Chemistry aids in zero-energy homes development

The race to zero-energy homes

09 July 2010 17:48  [Source: ICB]

Energy-efficient buildings will drive demand for polymers such as expandable polystyrene


Dow Chemical

1 Dow Structural Insulated Sheathing (SIS) on exterior walls
2 EnerWorks solar panels for water heating
3 Dow Closed Cell Rigid Spray Down & Blown-in Cellulose inside attic
4 Basement energy recovery ventilation system for mechanical ventilation); gray water heat recovery unit; Dow tongue and groove Styrofoam under basement floor); Dow PERIMATE insulation (exterior basement wall board)
5 Energy-efficient-lighting by Kichler and Juno (compact fluorescent lighting)
6 Low-emissivity Paradigm triple-pane, krypton gas windows
7 Utility meter spins backwards when solar power exceeds house demand selling power back to the utility company
8 Closed-cell rigid spray foam inside wall cavity
9 Tongue and groove Styrofoam in exterior walls
10 30-inch (76cm) overhang manages solar heat gain
11 Dow POWERHOUSE Solar Shingles
12 Photovoltaic solar panels made with Dow Corning components

Zero-energy homes no longer entail living in huts or caves. In the near future, people can live comfortably in buildings with zero net energy consumption and zero carbon emissions with the aid of chemistry, high-technology materials, and the use of renewable energy.

US-based Dow Chemical touts the use of its POWERHOUSE solar shingles, DOWTHERM heat transfer fluids, polyurethanes (PUs), coatings, adhesives, sealants and other energy-saving products in helping create the US state of Michigan's first net-zero energy home built by Cobblestone Builders.

The project, dubbed "Vision Zero", in Bay City, is expected to save $3,507/year (€2,857/year) in energy costs and avert 44,855 lb/year (20 tonnes/year) of carbon dioxide (CO2) emissions.

Citing the US Department of Energy (DoE), Dow Chemical's Mike McGaugh, general manager for Dow Building Solutions, North America, defines a net-zero energy building as a residential or commercial building that uses about 60-70% less energy than conventional buildings, with the balance of energy needs supplied by renewable technologies.

McGaugh says the Vision Zero home is proof that homeowners can now affordably enjoy the comforts of a modern home with reduced environmental impact and still be able to achieve a net-zero utility bill.

"Homeowners can typically save up to 20% of heating and cooling costs or up to 10% of total energy costs by air sealing and adding insulation in cost-effective locations such as around windows or in attics. The Vision Zero home uses a variety of energy-saving insulation, adhesives and sealants, and weather-barrier solutions products from Dow that are already used in many conventional homes," he adds.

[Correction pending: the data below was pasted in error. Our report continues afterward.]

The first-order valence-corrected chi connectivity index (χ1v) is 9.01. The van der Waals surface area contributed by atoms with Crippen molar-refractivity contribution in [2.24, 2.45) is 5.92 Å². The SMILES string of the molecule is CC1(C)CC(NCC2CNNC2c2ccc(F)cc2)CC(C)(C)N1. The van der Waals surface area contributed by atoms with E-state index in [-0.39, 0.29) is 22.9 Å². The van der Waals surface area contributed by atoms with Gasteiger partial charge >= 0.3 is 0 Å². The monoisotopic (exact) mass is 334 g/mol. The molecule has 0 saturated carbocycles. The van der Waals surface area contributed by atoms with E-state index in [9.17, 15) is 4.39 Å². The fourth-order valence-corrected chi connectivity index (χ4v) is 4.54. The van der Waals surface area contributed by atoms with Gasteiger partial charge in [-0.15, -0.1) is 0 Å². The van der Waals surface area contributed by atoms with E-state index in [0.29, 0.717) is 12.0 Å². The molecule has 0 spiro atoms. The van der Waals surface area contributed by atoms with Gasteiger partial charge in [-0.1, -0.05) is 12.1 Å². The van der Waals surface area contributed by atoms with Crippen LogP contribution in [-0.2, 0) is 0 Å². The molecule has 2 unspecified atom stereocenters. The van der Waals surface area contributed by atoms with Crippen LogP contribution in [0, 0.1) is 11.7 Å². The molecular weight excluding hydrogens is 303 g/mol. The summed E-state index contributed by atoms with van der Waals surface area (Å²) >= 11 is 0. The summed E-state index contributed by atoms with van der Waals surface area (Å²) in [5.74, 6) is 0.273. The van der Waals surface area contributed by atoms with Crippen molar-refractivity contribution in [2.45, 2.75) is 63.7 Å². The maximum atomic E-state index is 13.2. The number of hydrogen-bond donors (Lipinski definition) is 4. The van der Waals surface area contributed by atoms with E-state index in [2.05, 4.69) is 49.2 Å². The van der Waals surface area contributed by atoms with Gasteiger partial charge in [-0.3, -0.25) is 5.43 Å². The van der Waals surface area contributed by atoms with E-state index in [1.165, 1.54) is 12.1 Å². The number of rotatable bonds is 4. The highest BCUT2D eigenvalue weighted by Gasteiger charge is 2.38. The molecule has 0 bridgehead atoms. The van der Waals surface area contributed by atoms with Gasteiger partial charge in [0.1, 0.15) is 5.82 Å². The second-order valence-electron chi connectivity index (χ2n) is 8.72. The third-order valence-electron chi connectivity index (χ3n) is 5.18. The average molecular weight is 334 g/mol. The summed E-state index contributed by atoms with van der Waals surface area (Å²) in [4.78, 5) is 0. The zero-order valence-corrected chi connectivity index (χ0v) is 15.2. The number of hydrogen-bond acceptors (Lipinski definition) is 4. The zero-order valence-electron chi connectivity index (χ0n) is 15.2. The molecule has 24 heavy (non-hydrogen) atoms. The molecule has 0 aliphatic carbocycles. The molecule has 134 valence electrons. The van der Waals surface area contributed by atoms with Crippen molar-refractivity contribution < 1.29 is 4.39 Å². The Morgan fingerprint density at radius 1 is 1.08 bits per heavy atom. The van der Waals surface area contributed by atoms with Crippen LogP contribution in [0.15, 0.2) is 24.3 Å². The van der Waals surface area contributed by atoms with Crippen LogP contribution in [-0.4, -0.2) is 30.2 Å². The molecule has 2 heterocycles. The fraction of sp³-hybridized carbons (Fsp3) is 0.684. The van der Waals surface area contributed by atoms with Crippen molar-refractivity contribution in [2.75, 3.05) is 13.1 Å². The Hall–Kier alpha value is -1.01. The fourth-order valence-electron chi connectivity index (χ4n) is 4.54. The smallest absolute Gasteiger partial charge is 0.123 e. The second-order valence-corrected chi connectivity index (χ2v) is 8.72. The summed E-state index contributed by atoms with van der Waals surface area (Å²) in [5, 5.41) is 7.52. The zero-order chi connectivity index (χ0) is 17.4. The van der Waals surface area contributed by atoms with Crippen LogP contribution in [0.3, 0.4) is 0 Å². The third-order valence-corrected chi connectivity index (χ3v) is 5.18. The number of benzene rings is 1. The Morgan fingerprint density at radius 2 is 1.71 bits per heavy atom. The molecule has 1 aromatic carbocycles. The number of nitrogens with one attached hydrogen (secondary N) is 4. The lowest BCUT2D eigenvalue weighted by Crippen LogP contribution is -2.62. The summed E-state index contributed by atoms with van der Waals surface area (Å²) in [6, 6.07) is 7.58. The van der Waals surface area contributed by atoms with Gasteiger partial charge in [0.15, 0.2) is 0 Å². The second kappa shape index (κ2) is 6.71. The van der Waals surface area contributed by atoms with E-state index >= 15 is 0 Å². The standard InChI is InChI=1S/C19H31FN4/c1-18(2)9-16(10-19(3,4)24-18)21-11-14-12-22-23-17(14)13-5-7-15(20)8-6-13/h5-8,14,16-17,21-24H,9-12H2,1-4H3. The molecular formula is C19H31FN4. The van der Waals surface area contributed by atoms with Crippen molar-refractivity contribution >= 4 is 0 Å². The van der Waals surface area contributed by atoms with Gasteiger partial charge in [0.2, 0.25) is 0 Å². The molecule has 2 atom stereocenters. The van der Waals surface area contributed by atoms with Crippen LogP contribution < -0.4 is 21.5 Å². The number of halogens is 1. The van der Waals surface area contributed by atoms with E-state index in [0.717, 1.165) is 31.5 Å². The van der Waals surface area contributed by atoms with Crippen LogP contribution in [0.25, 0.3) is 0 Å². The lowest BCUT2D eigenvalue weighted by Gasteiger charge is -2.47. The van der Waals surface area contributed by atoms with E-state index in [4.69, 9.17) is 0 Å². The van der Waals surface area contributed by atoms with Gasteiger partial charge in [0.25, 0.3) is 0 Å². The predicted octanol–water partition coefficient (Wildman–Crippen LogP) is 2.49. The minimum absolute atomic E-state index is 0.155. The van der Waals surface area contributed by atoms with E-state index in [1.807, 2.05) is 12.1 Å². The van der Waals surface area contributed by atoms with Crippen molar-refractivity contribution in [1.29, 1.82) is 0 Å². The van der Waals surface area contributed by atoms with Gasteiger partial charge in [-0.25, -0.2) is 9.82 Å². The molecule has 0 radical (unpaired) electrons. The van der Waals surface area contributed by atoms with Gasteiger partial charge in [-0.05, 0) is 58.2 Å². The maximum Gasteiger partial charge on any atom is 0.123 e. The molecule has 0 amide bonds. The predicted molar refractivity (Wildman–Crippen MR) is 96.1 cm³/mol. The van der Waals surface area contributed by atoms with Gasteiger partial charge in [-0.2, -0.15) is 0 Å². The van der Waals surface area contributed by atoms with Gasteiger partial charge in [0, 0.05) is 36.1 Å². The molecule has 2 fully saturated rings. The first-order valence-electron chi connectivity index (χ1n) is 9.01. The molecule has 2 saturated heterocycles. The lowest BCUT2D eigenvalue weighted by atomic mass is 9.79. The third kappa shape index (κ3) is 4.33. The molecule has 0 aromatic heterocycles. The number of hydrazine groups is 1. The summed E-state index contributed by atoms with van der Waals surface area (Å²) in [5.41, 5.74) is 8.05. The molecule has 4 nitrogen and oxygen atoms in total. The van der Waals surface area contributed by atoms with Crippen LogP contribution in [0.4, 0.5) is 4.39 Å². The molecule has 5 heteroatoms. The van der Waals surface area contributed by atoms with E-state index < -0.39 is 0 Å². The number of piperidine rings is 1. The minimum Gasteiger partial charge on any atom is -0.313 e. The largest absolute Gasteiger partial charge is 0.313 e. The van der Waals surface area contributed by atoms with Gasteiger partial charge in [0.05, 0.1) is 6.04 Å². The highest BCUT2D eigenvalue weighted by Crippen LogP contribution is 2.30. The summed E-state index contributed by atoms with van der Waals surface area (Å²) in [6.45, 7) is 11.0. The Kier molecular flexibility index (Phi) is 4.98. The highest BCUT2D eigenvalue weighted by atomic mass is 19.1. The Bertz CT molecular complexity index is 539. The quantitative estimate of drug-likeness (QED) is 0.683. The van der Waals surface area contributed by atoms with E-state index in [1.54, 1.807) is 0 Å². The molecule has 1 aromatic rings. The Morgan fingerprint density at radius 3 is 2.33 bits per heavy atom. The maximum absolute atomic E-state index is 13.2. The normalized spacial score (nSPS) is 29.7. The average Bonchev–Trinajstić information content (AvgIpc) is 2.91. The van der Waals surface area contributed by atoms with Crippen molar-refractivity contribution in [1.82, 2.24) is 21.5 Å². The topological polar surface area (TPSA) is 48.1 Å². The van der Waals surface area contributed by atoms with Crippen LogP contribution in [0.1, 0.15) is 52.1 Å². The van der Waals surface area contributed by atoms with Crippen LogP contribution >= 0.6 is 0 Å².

Aside from the solar roofing shingles, other advanced alternative energy technologies incorporated in the house include a solar water heating system, a geothermal water pump to heat and cool the home, and an energy recovery ventilator. The solar components of the house will produce enough energy to supply all needed electricity, and any excess can be sold back to the local utility company.

Cobblestone also incorporated light-emitting diode light bulbs and ultra high-efficiency appliances throughout the house.

 "Lower energy demand  from your house first before installing renewable energy systems such as solar panels"
Jack Armstrong, Construction markets leader, BASF
While renewable energy is necessary to create a net-zero energy building, implementing efficiency solutions must come first to achieve maximum energy savings, says Jack Armstrong, construction markets leader for North America at German chemical giant BASF.

The company has participated in several zero-energy building projects in the US over the past few years, including a near-zero energy home in Paterson, New Jersey, and a retrofit net-zero energy demonstration home called ReVISION Vegas in Las Vegas, Nevada.

"Our mantra is reduce before you produce. You have to lower energy demand from around your house first before deciding to install renewable energy systems such as solar panels," says Armstrong. "Otherwise, the photovoltaic system installed would have to be prohibitively large and expensive."

Particularly in energy-efficient residential insulation systems, Armstrong recommends the use of Insulated Concrete Forms (ICF) with expandable polystyrene (EPS), Structurally Insulated Panel Systems (SIPs) using EPS, and/or a hybrid system with an EPS core sandwiched between concrete.